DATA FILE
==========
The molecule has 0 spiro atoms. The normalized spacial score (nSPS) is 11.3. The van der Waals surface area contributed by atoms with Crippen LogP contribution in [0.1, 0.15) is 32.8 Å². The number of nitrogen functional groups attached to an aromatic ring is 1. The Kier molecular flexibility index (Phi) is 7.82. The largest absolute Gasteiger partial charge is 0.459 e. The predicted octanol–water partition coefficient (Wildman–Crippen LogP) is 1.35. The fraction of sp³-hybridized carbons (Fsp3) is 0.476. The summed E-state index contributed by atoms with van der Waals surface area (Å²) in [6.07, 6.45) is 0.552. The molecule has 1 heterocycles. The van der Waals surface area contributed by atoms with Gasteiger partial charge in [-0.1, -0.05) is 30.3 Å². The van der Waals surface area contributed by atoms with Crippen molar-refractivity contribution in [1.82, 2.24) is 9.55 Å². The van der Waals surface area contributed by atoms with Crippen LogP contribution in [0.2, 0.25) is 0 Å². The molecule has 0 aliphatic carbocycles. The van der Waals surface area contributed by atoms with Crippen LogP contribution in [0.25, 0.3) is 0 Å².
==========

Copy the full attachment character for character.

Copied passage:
The molecule has 0 spiro atoms. The normalized spacial score (nSPS) is 11.3. The van der Waals surface area contributed by atoms with Crippen LogP contribution in [0.1, 0.15) is 32.8 Å². The number of nitrogen functional groups attached to an aromatic ring is 1. The Kier molecular flexibility index (Phi) is 7.82. The largest absolute Gasteiger partial charge is 0.459 e. The predicted octanol–water partition coefficient (Wildman–Crippen LogP) is 1.35. The fraction of sp³-hybridized carbons (Fsp3) is 0.476. The summed E-state index contributed by atoms with van der Waals surface area (Å²) in [6.07, 6.45) is 0.552. The molecule has 1 heterocycles. The van der Waals surface area contributed by atoms with Gasteiger partial charge in [-0.1, -0.05) is 30.3 Å². The van der Waals surface area contributed by atoms with Crippen molar-refractivity contribution in [1.82, 2.24) is 9.55 Å². The van der Waals surface area contributed by atoms with Crippen LogP contribution in [0.2, 0.25) is 0 Å². The molecule has 0 aliphatic carbocycles. The van der Waals surface area contributed by atoms with Crippen LogP contribution in [0.25, 0.3) is 0 Å².